It’s difficult for me to profess, definitively, that I ever came to dislike the National Football League or football in general. Indeed, that’s part of the problem: I quite like it, as exhibited by 40-plus years of fandom — starting with the Sam Bam/Mike Haynes/John Hannah Patriots — and three decades as a working sportswriter, a role one cannot assume in America without paying attention to gridiron (see examples here and here). The arguments for opting out of the NFL, however, just kept stacking up, like the arguments against industrially farmed meat products, or cocaine. The smoking example remains the most apt: Active NFL fandom was something that undeniably amused me, for decades, but was pretty obviously bad for me.

I have abstained from the game since September 2018. I first composed the meat of this essay 15 months later, when yet another former player had killed himself but preserved his brain — so researchers might posthumously assess the effects of chronic traumatic encephalopathy, or CTE. Thirty-eight months later, it takes an event like the cardiac arrest and collapse of Buffalo Bills safety Damar Hamlin, on Jan. 2, 2023, to remind myself of why I’ve refrained from reading anything on the subject, and why I’m not watching NFL games or college games.

Yet the NFL is so dominant in our culture that one need not actively follow the nation’s most popular sport in order to know who has died on the field, who’s been accused of sexual assault, and which guys you should probably activate in your fantasy league this week. Football games are on TV everywhere: in bars and restaurants, at parties and poker games. One is effectively buffeted by news of all this stuff, non-stop, via the dribs and drabs of interpersonal conversations, social environments, advertising of all kinds and serial web impressions. Love it or hate it, such is the NFL’s omnipresence in 2023. Americans routinely absorb its competitive results and attendant news/outrages almost by osmosis.

This essay was never conceived as an exercise in virtue signaling. Like someone who stops drinking for the month of January, or perhaps indefinitely, I found it edifying to write down my own reasons for opting out — to better process and perhaps defend (to myself) the quality of the decision-making. Still, let it be known that I’ve sworn off the NFL because:

1) It can kill you apparently. Not everyone who plays NFL football (or college football, or high school football) develops CTE-induced aphasia and dies, of course. But enough of them have, and enough exhibit these debilitating cognitive effects in the long term to make a compelling adverse case. Roman gladiators may have been the alpha, all-pro middle linebackers of their time, but eventually they were all borne from the arena in pieces. Free will allows anyone the license to play that game, but we are similarly free to opt out of that sort of spectacle… How parents can allow their children to play the game, knowing what we now know, I truly do not understand. Create for yourself a Google alert for “High School Football Spinal Cord and Head Injuries” and witness the sickening news trickle in each Friday night, often via the live-Tweets of sportswriters who witness yet another ambulance on the field, under the klieg lights of small town America. It’s no shock to learn participation is falling across the country. I predict that, in 20 years, no public high school in the nation will have 11-man, tackle football teams, because no public school system will have the money to cover the liability insurance. Kids will continue to play football, or course, but only via private clubs. Like Rollerball.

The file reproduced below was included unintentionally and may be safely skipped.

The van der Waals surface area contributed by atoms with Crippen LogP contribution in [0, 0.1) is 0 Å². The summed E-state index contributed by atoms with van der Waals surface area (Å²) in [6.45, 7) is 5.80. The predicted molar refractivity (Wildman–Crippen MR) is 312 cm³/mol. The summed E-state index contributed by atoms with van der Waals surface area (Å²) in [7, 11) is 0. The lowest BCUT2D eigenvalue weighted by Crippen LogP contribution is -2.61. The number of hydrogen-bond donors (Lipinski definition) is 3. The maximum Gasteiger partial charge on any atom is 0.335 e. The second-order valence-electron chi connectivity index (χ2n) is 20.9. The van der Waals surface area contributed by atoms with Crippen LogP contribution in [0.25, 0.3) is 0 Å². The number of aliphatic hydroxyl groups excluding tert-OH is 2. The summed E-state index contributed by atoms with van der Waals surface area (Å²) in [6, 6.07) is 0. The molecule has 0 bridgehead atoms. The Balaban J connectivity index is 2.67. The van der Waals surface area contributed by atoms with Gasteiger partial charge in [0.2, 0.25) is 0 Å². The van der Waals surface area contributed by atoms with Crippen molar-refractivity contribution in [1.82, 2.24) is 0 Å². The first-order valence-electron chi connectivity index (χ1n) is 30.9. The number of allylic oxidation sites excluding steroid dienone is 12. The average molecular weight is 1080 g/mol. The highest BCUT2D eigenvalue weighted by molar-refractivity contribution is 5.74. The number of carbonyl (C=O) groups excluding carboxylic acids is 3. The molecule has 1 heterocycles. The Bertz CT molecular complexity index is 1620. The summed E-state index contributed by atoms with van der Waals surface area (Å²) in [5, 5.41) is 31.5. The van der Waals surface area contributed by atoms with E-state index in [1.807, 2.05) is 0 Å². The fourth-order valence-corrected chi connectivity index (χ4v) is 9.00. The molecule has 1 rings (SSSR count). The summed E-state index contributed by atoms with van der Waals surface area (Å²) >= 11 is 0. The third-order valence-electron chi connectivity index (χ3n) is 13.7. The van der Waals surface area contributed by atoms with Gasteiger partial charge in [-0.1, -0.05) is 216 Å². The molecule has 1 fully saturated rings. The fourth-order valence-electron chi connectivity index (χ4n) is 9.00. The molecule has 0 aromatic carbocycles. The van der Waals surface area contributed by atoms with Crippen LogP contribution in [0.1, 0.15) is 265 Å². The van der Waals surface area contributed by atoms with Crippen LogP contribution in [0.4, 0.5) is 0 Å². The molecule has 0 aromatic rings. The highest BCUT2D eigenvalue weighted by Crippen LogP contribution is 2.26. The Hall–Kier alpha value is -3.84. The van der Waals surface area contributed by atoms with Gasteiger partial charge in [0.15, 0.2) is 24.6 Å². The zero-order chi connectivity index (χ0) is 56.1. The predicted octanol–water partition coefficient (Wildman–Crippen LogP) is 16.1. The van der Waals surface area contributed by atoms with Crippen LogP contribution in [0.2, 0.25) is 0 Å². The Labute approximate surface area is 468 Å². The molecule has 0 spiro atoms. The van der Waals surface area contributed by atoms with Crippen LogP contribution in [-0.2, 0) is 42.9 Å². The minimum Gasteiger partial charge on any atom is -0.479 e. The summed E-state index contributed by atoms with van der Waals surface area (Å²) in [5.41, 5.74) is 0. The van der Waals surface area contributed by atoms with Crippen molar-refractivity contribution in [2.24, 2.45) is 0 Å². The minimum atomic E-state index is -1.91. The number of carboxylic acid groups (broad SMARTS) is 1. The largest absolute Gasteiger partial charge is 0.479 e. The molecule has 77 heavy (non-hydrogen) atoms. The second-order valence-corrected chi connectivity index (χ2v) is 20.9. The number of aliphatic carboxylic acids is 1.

2) The professional game would appear to be administered by fascists. Americans don’t understand (or refuse to recognize) what fascism is: the merging of state and corporate power into a single, hyper nationalist, corporate authoritarianism. The NFL’s 32 owners are certainly rich men in their own right, but they aspire to a higher, oligarchical power and prestige. They don’t covet these teams in order to gain entry into some prestigious boys club. They want access to the government/corporate apparatus that literally prints the money. To complete the picture, just watch a game on TV: 15 minutes of action surrounded by 3 hours and 45 minutes of commercials. Attend one of these games: The combatants stand around for extraordinary amounts of time just waiting for those television commercials to subside. That should tell you right there how much the competitive pales beside corporate… One of those all-powerful “corporate” partners is the U.S. military itself, a.k.a. our federal government. Who do you suppose provides the flyovers and dresses coaching staffs in various shades of camo, to subtly hype and recruit Americans for its volunteer armed forces? Indeed, this partnership was in place a decade before anyone realized it was a paid, client relationship, however symbiotic. Observe the Colin Kaepernick situation. In February of 2019, he settled a grievance against the league that accused teams of colluding to keep the QB out of the NFL on account of his protests during the 2016 season. More to the point, remember that his kneeling was openly and clearly a protest of police brutality (read: the state security apparatus) toward people of color. The league somehow spun this as an attack on the flag, the league, its corporate partners, our troops, God, on America itself. So far as the NFL is concerned, they are all one and the same.

3) Few American pursuits operate on the basis of such misplaced “manhood”. I sensed this when I was 8 years old and the situation has hardly improved since. We were again witness to this toxic state of affairs, in August of 2019, when Colts quarterback Andrew Luck opted to retire rather than deal with yet another injury/recovery process. Merely implied was the regimen of drugs and steroids team staffs routinely deploy to speed along recovery and mask injury. In other lines of work we’d applaud a guy who had made his money and chosen to “spend more time with family”. Instead Luck was pilloried for lacking toughness and not loving his team enough. This is happening more and more, of course, because while it pays quite well, football can maim you, or rob you of cognitive function, or kill you outright. The retirement of Vontae Davis a couple years ago hit home with me. He walked away from $4 million and it was like he’d beaten up his girlfriend or something. Wait! Bad example (see rampant misogyny below). Rather, it was as if Davis had committed a hit-and-run. “This is a joke, you don’t quit,” said former coach/extant cartoon character Rex Ryan. Another ESPN commentator, Damien Woody, added, “There is nothing funny about this. My blood is boiling. I want to fight this guy right now.” His teammate Rafael Bush: “I did lose a little respect for him as a man.” Manhood in the NFL is essentially defined by a willingness to get hurt and hurt others. Opting out of that makes you a pussy. Why would anyone with any sense choose to patronize anything like that?